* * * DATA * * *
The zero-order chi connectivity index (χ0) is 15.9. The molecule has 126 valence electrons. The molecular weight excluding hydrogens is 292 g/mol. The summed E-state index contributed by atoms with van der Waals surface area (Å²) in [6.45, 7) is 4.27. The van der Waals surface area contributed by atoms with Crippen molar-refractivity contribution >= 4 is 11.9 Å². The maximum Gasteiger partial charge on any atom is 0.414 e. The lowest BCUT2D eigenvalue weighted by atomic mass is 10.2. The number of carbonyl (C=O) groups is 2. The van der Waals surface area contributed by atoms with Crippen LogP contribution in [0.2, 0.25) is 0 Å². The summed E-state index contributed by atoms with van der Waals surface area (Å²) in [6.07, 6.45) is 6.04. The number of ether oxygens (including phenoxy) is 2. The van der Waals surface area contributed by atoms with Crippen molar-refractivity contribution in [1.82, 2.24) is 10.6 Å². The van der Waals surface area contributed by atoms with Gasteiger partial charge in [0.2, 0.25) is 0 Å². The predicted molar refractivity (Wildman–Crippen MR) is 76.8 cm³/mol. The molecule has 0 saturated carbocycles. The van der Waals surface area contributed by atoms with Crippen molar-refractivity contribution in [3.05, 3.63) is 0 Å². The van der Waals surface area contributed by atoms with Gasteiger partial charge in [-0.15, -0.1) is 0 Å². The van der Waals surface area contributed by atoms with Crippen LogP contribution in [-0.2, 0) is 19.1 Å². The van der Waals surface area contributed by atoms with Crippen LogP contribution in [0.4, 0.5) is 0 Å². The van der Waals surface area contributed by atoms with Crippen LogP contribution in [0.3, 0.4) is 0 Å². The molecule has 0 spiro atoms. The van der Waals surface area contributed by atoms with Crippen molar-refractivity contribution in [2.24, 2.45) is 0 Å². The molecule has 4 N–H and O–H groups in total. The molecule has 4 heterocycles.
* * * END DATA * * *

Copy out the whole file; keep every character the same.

The zero-order chi connectivity index (χ0) is 15.9. The molecule has 126 valence electrons. The molecular weight excluding hydrogens is 292 g/mol. The summed E-state index contributed by atoms with van der Waals surface area (Å²) in [6.45, 7) is 4.27. The van der Waals surface area contributed by atoms with Crippen molar-refractivity contribution >= 4 is 11.9 Å². The maximum Gasteiger partial charge on any atom is 0.414 e. The lowest BCUT2D eigenvalue weighted by atomic mass is 10.2. The number of carbonyl (C=O) groups is 2. The van der Waals surface area contributed by atoms with Crippen LogP contribution in [0.2, 0.25) is 0 Å². The summed E-state index contributed by atoms with van der Waals surface area (Å²) in [6.07, 6.45) is 6.04. The number of ether oxygens (including phenoxy) is 2. The van der Waals surface area contributed by atoms with Crippen molar-refractivity contribution in [1.82, 2.24) is 10.6 Å². The van der Waals surface area contributed by atoms with Gasteiger partial charge in [0.2, 0.25) is 0 Å². The predicted molar refractivity (Wildman–Crippen MR) is 76.8 cm³/mol. The molecule has 0 saturated carbocycles. The van der Waals surface area contributed by atoms with Crippen molar-refractivity contribution in [3.05, 3.63) is 0 Å². The van der Waals surface area contributed by atoms with Gasteiger partial charge in [-0.15, -0.1) is 0 Å². The van der Waals surface area contributed by atoms with Crippen LogP contribution in [-0.2, 0) is 19.1 Å². The van der Waals surface area contributed by atoms with Crippen LogP contribution in [0.4, 0.5) is 0 Å². The van der Waals surface area contributed by atoms with Crippen LogP contribution in [0.3, 0.4) is 0 Å². The molecule has 0 spiro atoms. The van der Waals surface area contributed by atoms with Crippen molar-refractivity contribution in [2.24, 2.45) is 0 Å². The molecule has 4 N–H and O–H groups in total. The molecule has 4 heterocycles.